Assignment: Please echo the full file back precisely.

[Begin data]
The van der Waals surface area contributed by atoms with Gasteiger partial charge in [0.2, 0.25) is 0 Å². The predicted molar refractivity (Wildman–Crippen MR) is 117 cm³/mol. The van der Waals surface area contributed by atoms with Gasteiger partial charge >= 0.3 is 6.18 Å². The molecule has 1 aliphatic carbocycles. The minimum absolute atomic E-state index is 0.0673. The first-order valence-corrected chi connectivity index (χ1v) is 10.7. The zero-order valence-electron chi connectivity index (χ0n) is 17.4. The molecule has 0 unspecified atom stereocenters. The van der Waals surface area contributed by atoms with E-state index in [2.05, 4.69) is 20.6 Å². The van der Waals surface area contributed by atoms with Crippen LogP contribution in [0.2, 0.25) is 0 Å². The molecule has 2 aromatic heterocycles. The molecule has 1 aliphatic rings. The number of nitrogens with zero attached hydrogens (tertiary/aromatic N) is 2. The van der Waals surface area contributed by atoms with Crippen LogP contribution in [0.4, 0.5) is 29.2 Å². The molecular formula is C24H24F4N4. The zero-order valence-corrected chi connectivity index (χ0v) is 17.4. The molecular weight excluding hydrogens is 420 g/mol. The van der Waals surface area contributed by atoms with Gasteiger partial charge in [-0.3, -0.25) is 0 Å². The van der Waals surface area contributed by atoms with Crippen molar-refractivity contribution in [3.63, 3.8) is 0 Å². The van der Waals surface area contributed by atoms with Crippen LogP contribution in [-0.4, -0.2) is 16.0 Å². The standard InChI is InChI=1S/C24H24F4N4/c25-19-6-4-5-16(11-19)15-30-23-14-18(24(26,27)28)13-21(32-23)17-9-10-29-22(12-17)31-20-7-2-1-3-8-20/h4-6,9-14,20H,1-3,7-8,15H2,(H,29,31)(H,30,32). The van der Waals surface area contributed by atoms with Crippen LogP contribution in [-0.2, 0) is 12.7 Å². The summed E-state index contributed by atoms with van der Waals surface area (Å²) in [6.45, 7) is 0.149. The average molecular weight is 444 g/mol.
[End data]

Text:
The van der Waals surface area contributed by atoms with Gasteiger partial charge in [0.2, 0.25) is 0 Å². The predicted molar refractivity (Wildman–Crippen MR) is 117 cm³/mol. The van der Waals surface area contributed by atoms with Gasteiger partial charge >= 0.3 is 6.18 Å². The molecule has 1 aliphatic carbocycles. The minimum absolute atomic E-state index is 0.0673. The first-order valence-corrected chi connectivity index (χ1v) is 10.7. The zero-order valence-electron chi connectivity index (χ0n) is 17.4. The molecule has 0 unspecified atom stereocenters. The van der Waals surface area contributed by atoms with E-state index in [2.05, 4.69) is 20.6 Å². The van der Waals surface area contributed by atoms with Crippen LogP contribution in [0.2, 0.25) is 0 Å². The molecule has 2 aromatic heterocycles. The molecule has 1 aliphatic rings. The number of nitrogens with zero attached hydrogens (tertiary/aromatic N) is 2. The van der Waals surface area contributed by atoms with Crippen LogP contribution in [0.4, 0.5) is 29.2 Å². The molecular formula is C24H24F4N4. The zero-order valence-corrected chi connectivity index (χ0v) is 17.4. The molecular weight excluding hydrogens is 420 g/mol. The van der Waals surface area contributed by atoms with Gasteiger partial charge in [-0.3, -0.25) is 0 Å². The van der Waals surface area contributed by atoms with Crippen molar-refractivity contribution in [3.63, 3.8) is 0 Å². The van der Waals surface area contributed by atoms with Crippen LogP contribution in [-0.4, -0.2) is 16.0 Å². The standard InChI is InChI=1S/C24H24F4N4/c25-19-6-4-5-16(11-19)15-30-23-14-18(24(26,27)28)13-21(32-23)17-9-10-29-22(12-17)31-20-7-2-1-3-8-20/h4-6,9-14,20H,1-3,7-8,15H2,(H,29,31)(H,30,32). The van der Waals surface area contributed by atoms with Crippen LogP contribution in [-0.2, 0) is 12.7 Å². The summed E-state index contributed by atoms with van der Waals surface area (Å²) in [6.45, 7) is 0.149. The average molecular weight is 444 g/mol.